Agronomic observations:
  • Maize in 1.524 m rows had 2.5 times the number of tillers compared to plants in 1.016 m rows.
  • Maize grain yield was affected by both plant population and row width. The mean yield of the 1.016 rows was 1.37 t ha-1 higher than that of the 1.524 m rows. The results on yield per plant as related to plant population and row width indicate that the cultivar displays tolerance to stress caused by increasing plant densities.
  • The best margins were realised with narrow (1.106 m) rows at high population densities, compared to wider (1.524 m) rows. For example, R5082 ha-1 and R5153 ha-1 were realised with narrow rows at population densities of 30 000 and 50 000 plants ha-1, respectively. With wider rows (1.524 m), the highest margin (R3001 ha-1) was obtained at a population of 25 000 plants ha-1, compared to R1703 and R2356 ha-1 for 20 000 and 50 000 plants ha-1 respectively.
Trial: Interaction of population density and cultivar as component to the sustainable cultivation of monoculture maize on sandy soils (Danie Minnaar, Vlakvlei, Kroonstad):

Agronomic observations:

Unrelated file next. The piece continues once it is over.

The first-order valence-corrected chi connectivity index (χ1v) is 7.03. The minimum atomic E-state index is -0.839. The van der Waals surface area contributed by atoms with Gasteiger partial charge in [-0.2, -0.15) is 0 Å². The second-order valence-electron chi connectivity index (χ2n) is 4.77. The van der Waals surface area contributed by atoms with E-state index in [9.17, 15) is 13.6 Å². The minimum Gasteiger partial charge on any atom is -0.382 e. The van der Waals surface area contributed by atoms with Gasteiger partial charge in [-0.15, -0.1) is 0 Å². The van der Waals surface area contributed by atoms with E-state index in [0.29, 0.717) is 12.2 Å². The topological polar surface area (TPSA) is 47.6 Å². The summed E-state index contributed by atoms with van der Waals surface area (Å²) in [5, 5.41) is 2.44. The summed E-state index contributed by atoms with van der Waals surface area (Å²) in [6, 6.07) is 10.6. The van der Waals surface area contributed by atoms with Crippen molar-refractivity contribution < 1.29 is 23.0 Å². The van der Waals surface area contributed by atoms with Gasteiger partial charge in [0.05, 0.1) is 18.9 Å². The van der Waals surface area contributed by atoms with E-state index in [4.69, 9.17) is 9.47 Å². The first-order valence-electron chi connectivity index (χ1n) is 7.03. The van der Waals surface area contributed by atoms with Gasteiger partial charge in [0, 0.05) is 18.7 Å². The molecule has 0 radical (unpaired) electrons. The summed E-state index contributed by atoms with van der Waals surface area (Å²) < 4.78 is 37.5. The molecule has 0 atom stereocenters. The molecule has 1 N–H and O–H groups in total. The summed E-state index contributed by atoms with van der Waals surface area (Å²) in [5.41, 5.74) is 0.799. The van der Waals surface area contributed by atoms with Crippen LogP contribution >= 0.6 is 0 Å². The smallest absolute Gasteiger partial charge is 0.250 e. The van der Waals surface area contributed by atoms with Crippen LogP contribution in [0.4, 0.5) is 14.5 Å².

• The number of tillers per plant was not affected by seeding density.
  • Each cultivar had a unique yield response to seeding density. Optimum population density appeared to be above 23000 ha-1.
  • Cultivar 78-87Bt at plant population of 24 000 plants ha-1 gave a slightly higher (R12246 ha-1) margin than 26 000 plants ha-1 (R12187 ha-1). It appeared as if the economic optimum population for cultivar 78-87Bt is 22000-24000 plants ha-1.
  • For cultivar 78-17Bt a plant population density of 26 000 plants ha-1 yielded a higher (R11443 ha-1) margin than 24 000 plants ha-1 (R10891 ha-1).
  • Comparing the margins of the two cultivars, it can be seen that cultivar 78-87Bt with a population of 24 000 plants ha-1 yielded R803 ha-1 more than the 26 000 plants ha-1 of cultivar 78-17Bt.
Trial: The optimum depth of ripping for the sustainable cultivation of monoculture maize on sandy soils (Thabo van Zyl, Doornbult, Kroonstad):
  • Grain yield increased linearly with ripping depths from 45 to 75 cm at a rate of 0.87 t ha-1 per 100 mm increase in ripping depth.
  • No significant yield response was found by increasing the ripping depth beyond 75 cm.
  • The 90 cm ripping yielded a slightly higher margin than the 75 cm ripping. However, the additional capital cost will eliminate this financial advantage. It can be concluded that 90 cm ripping would not have a financial gain over the current farm practice of ripping to 75 cm depth.
  • Ripping shallower than 75 cm will not be economically viable.
In summary it can be concluded that:
Although it was the first experimental season, valuable results were obtained that will form the base line for follow-up seasons. All on-farm trials proved to be viable and showed the potential to contribute to practical conservation agriculture practices that will improve soil health as key to sustainable dry land maize production systems on semi-arid sandy soils with water tables in the North-Western Free State.